Te Kuiti-based electrician Terry Waite wants to spark support for rural NZ by demanding that the Government apologise to farmers for the way it has treated them – especially over the last couple of years.
Ardern told agribusiness leaders at National Fieldays last week that the message is coming through to her.
“I absolutely hear that, how difficult uncertainty is for the industry,” she told about 100 people at the KPMG Agribusiness Agenda launch.
While the Government and industry agree on the challenges caused by climate change, water and biosecurity, uncertainty remains on how to tackle those problems.
“The issue for us, the Government, is that we could remove that uncertainty by coming out quickly with solutions engineered in Wellington,” she says.
“However they may not be the best solutions we could design and collaborate on, so there is uncertainty while we work collectively to find solutions. That’s potentially in the climate area. The challenge and opportunity is to keep looking together.”
Ardern pointed to the Government’s $229 million Sustainable Land Use Package in the Budget, and said the Government and industry must find and design solutions that will drive genuine change.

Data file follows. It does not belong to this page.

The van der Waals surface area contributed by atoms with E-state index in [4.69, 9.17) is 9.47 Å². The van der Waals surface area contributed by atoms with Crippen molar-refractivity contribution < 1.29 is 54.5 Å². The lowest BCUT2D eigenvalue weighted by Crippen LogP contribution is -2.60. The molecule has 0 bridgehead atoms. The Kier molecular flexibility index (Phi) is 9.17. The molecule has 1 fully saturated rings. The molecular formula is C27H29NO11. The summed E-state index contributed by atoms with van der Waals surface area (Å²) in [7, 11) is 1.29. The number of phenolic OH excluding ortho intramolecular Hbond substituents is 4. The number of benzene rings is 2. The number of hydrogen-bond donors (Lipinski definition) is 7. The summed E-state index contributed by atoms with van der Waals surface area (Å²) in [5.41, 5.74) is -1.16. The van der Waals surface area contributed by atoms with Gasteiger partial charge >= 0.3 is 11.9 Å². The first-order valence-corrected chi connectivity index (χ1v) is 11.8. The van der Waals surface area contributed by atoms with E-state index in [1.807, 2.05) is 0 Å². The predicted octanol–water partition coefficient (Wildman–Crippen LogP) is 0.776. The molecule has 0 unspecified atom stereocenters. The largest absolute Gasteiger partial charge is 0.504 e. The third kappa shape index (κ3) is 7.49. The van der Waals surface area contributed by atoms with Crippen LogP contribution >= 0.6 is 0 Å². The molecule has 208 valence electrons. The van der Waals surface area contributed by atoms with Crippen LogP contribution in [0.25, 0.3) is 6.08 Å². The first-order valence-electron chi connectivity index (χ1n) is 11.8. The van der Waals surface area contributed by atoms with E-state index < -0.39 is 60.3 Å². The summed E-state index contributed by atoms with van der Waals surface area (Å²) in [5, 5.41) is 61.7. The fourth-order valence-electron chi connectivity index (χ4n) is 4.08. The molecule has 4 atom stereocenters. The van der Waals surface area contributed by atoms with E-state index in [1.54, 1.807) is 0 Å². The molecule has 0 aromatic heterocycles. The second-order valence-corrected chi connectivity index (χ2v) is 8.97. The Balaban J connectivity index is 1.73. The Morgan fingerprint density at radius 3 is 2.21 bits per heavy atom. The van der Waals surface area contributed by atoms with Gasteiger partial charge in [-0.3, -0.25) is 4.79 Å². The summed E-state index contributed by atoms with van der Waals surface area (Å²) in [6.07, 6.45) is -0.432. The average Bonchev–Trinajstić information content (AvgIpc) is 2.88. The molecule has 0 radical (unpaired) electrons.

Ardern paid tribute to farmers for their work so far on the environment, saying this helped start negotiations on a free trade agreement (FTA) with the EU.
“On two of my recent trips to France it became clear that New Zealand got the mandate to negotiate the EU FTA because France saw we could lift the environmental proposition of the group.
“They saw that as a benefit and less of a threat to them.”
Ardern says farmers shouldn’t underestimate the influence of their environmental credentials on the EU FTA.
The KPMG Agribusiness Agenda 2019, based on interviews with agribusiness leaders, reports that the zero carbon legislation recently proposed by the Government is a popular topic.
Report author Ian Proudfoot says contributors reflected on the legislation as being the most confronting change to face the sector since subsidies were removed in the 1980s.
“Leaders recognise the industry has a key role to play in transitioning to a zero carbon future but it is fair to say everybody is starting their journey from a different place in respect of personal beliefs and actions already taken,” Proudfoot said.
“There was recognition that land use and farming systems will in some cases have to change.
“Rapid change will be best achieved through a mechanism that incentivises progress rather than delivering retribution for past actions.”